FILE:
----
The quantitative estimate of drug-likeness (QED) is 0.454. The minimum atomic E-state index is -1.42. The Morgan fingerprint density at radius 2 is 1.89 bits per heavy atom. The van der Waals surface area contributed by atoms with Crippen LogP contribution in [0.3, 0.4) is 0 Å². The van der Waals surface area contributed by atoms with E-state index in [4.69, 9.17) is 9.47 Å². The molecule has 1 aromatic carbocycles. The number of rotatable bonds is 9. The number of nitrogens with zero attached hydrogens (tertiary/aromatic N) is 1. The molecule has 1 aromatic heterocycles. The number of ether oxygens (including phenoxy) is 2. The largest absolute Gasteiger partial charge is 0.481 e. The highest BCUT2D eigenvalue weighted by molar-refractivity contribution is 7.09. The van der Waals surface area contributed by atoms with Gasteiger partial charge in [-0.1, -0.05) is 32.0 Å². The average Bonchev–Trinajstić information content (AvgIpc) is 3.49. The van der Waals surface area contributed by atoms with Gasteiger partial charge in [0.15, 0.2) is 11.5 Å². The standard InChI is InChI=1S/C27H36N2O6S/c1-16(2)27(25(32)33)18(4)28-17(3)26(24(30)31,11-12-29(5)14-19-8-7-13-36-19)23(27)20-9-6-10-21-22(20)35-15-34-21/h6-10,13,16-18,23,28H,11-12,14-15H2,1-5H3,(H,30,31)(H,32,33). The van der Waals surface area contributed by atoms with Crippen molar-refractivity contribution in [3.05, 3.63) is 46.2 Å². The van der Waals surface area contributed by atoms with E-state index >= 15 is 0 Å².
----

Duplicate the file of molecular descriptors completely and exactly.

The quantitative estimate of drug-likeness (QED) is 0.454. The minimum atomic E-state index is -1.42. The Morgan fingerprint density at radius 2 is 1.89 bits per heavy atom. The van der Waals surface area contributed by atoms with Crippen LogP contribution in [0.3, 0.4) is 0 Å². The van der Waals surface area contributed by atoms with E-state index in [4.69, 9.17) is 9.47 Å². The molecule has 1 aromatic carbocycles. The number of rotatable bonds is 9. The number of nitrogens with zero attached hydrogens (tertiary/aromatic N) is 1. The molecule has 1 aromatic heterocycles. The number of ether oxygens (including phenoxy) is 2. The largest absolute Gasteiger partial charge is 0.481 e. The highest BCUT2D eigenvalue weighted by molar-refractivity contribution is 7.09. The van der Waals surface area contributed by atoms with Gasteiger partial charge in [-0.1, -0.05) is 32.0 Å². The average Bonchev–Trinajstić information content (AvgIpc) is 3.49. The van der Waals surface area contributed by atoms with Gasteiger partial charge in [0.15, 0.2) is 11.5 Å². The standard InChI is InChI=1S/C27H36N2O6S/c1-16(2)27(25(32)33)18(4)28-17(3)26(24(30)31,11-12-29(5)14-19-8-7-13-36-19)23(27)20-9-6-10-21-22(20)35-15-34-21/h6-10,13,16-18,23,28H,11-12,14-15H2,1-5H3,(H,30,31)(H,32,33). The van der Waals surface area contributed by atoms with Crippen molar-refractivity contribution in [3.05, 3.63) is 46.2 Å². The van der Waals surface area contributed by atoms with E-state index >= 15 is 0 Å².